The traditions of country schooling at Abercorn primary in
West Lothian must not be lost, says Bill Fyffe Hendrie PARENTS fighting to save West Lothian's smallest and most picturesque primary, the 44-pupil Abercorn, from imminent closure have called in aid memories of the school's most famous dominie.
The first Victorian headmaster has many lessons to teach the local authority including putting moral standards before money, introducing the most modern methods and stressing the need to study the local ecology and ensure its conservation.
Christopher Dawson was appointed in 1846 and spent all his 43-year career at Abercorn. He became well known throughout the country for his pioneering methods - from encouraging pupils to learn at their own pace to leading the way in abolishing corporal punishment.
Arriving in the little parish on the shores of the Forth between Bo'ness and Queensferry, young dominie Dawson did, however, wield the tawse in traditional fashion, scared that as he was only 20 the lively country children might try to take advantage of him. "I was careful to check the smallest acts of disobedience and thus was never challenged by any great ones," he later wrote.
Firm insistence on discipline did much to reassure parents when from the outset Dawson began to introduce his innovative teaching methods such as taking the pupils on nature walks through the grounds of neighbouring Hopetoun House, holding story-telling sessions on fine days at Abercorn village green and arranging after-school lessons in fishing, of which he was a devotee.
Before the close of his first year he felt confident enough to dispense with the tawse. His niece Jean Butler later wrote about her uncle: "One day in school an interesting and amusing ceremony took place. The faithful tawses which had proved such a useful ally during the first few months were declared to have served their purpose and outlived their usefulness and were solemnly cut in pieces, some of the girls carrying away the bits as trophies of a bygone age."
As dominie Dawson's progressive approach became well known Abercorn School began to attract the attention of many of the distinguished guests of Lord Linlithgow at Hopetoun House.
Several called at the school and were persuaded to promise that on future visits they would bring back souvenirs of their foreign travels which the dominie used as object lessons before adding them to his small museum. There was insufficient space in the schoolroom for this display; so he sacrificed a room in the schoolhouse.
Any doubts among the parents of the parish were dispelled when the minister and all the elders paid their first annual visitation and came way announcing themseves entirely satisfied with the pupils' progress. Lord Linlithgow even entrusted a young Muslim boy from Turkey, the son of a visiting diplomat, to the dominie's tutelage rather than sending him to boarding school in England as had been expected.
Faced with the boy's language problem, Dawson devised an individual learning plan on lines already being developed for the other children, "taking into account their interests and enthusiasms to encourage them to concentrate on their reading and counting". Dawson confesses that as a schoolboy he had had difficulty with dates and what he describes as "times tables", and stresses that these memories made him keen to avoid rote learning and recitation without understanding.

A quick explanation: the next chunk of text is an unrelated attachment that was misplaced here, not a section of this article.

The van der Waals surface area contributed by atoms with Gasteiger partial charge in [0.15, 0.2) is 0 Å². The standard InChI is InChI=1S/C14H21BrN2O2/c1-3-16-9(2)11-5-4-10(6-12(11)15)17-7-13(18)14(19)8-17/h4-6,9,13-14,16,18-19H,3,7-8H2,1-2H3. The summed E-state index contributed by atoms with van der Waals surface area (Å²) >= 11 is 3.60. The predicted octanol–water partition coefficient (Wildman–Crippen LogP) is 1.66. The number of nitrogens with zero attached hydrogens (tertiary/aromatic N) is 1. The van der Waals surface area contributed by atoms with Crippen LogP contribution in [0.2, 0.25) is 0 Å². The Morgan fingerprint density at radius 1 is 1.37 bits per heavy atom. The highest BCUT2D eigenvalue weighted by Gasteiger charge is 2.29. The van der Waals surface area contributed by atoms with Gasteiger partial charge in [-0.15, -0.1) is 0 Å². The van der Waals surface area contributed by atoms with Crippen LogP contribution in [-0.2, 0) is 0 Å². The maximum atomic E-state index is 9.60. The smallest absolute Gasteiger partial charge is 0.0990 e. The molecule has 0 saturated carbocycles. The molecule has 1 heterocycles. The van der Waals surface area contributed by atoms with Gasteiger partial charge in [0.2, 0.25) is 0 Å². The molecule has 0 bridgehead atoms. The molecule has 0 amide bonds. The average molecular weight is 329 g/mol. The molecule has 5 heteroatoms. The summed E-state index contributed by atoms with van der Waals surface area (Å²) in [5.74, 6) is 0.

After 26 happy years, dominie Dawson's freedom to teach in his distinctive way was threatened when in 1872 the newly established Scotch Education Department tried to introduce payment by results. Many of the old established dominies resigned and accepted the pensions they were offered rather than adapt to the new regime, including visits by intimidating inspectors.
But Dawson, despite complaining that "it is now expected that children shall be regularly turned out by the gross like so many little human vessels duly warranted to contain a specific amount of information", decided to stay in post.
"Reduced to nothing more than a grant earning machine", he still managed to teach in his own fashion, while at the same time adhering to the Scotch Education Department's instructions, by opening the school an hour early to leave time for his own approaches to the curriculum, without endangering his pupils' chances of passing the official tests.
In particular, he disapproved of the standardisation of religious instruction along Presbyterian lines. As an Episcopalian, Dawson solved this problem by ensuring that all RE lessons were held during "his hour" when he was able to make them as ecumenical as he wished.
In 1878, the then recently established school board built the fine slate roofed school which West Lothian Council is now trying unsuccessfully to persuade parents is too remote and inadequate to meet the needs of modern pupils. The school, whose quaintness makes it look an ideal location for filming the Harry Potter stories, is a landmark for motorway drivers, and the parents are showing as much determination as the redoubtable dominie Dawson that it should remain so.
Like him they are convinced that there is room for the individualistic style of country schooling which Abercorn offers their children, many of whom travel from outwith the school's catchment area, and that they should not be sacrificed to fit in with the council's desire to save cash.